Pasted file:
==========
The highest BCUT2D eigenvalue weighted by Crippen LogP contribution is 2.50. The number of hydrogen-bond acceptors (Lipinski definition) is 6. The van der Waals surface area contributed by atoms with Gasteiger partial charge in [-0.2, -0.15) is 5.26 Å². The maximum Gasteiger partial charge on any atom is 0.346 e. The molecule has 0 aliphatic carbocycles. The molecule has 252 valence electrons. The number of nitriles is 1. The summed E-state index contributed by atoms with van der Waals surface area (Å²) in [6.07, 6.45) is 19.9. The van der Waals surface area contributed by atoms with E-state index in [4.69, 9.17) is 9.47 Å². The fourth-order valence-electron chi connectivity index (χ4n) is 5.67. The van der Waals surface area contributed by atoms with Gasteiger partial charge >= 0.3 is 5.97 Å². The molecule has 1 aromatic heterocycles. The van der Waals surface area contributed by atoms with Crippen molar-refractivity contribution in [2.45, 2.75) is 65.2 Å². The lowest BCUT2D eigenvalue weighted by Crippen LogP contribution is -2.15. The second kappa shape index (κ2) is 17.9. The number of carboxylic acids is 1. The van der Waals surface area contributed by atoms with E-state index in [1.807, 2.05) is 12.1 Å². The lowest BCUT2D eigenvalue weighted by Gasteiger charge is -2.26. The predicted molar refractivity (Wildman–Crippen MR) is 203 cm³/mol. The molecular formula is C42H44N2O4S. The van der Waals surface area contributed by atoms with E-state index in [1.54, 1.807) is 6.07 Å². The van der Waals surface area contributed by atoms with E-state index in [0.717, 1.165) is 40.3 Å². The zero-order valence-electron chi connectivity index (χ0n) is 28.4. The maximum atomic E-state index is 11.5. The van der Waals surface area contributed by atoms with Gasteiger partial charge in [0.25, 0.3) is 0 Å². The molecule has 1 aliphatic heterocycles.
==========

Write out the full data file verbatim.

The highest BCUT2D eigenvalue weighted by Crippen LogP contribution is 2.50. The number of hydrogen-bond acceptors (Lipinski definition) is 6. The van der Waals surface area contributed by atoms with Gasteiger partial charge in [-0.2, -0.15) is 5.26 Å². The maximum Gasteiger partial charge on any atom is 0.346 e. The molecule has 0 aliphatic carbocycles. The molecule has 252 valence electrons. The number of nitriles is 1. The summed E-state index contributed by atoms with van der Waals surface area (Å²) in [6.07, 6.45) is 19.9. The van der Waals surface area contributed by atoms with E-state index in [4.69, 9.17) is 9.47 Å². The fourth-order valence-electron chi connectivity index (χ4n) is 5.67. The van der Waals surface area contributed by atoms with Gasteiger partial charge >= 0.3 is 5.97 Å². The molecule has 1 aromatic heterocycles. The van der Waals surface area contributed by atoms with Crippen molar-refractivity contribution in [2.45, 2.75) is 65.2 Å². The lowest BCUT2D eigenvalue weighted by Crippen LogP contribution is -2.15. The second kappa shape index (κ2) is 17.9. The number of carboxylic acids is 1. The van der Waals surface area contributed by atoms with E-state index in [1.807, 2.05) is 12.1 Å². The lowest BCUT2D eigenvalue weighted by Gasteiger charge is -2.26. The predicted molar refractivity (Wildman–Crippen MR) is 203 cm³/mol. The molecular formula is C42H44N2O4S. The van der Waals surface area contributed by atoms with E-state index in [1.54, 1.807) is 6.07 Å². The van der Waals surface area contributed by atoms with E-state index in [0.717, 1.165) is 40.3 Å². The zero-order valence-electron chi connectivity index (χ0n) is 28.4. The maximum atomic E-state index is 11.5. The van der Waals surface area contributed by atoms with Gasteiger partial charge in [0.25, 0.3) is 0 Å². The molecule has 1 aliphatic heterocycles.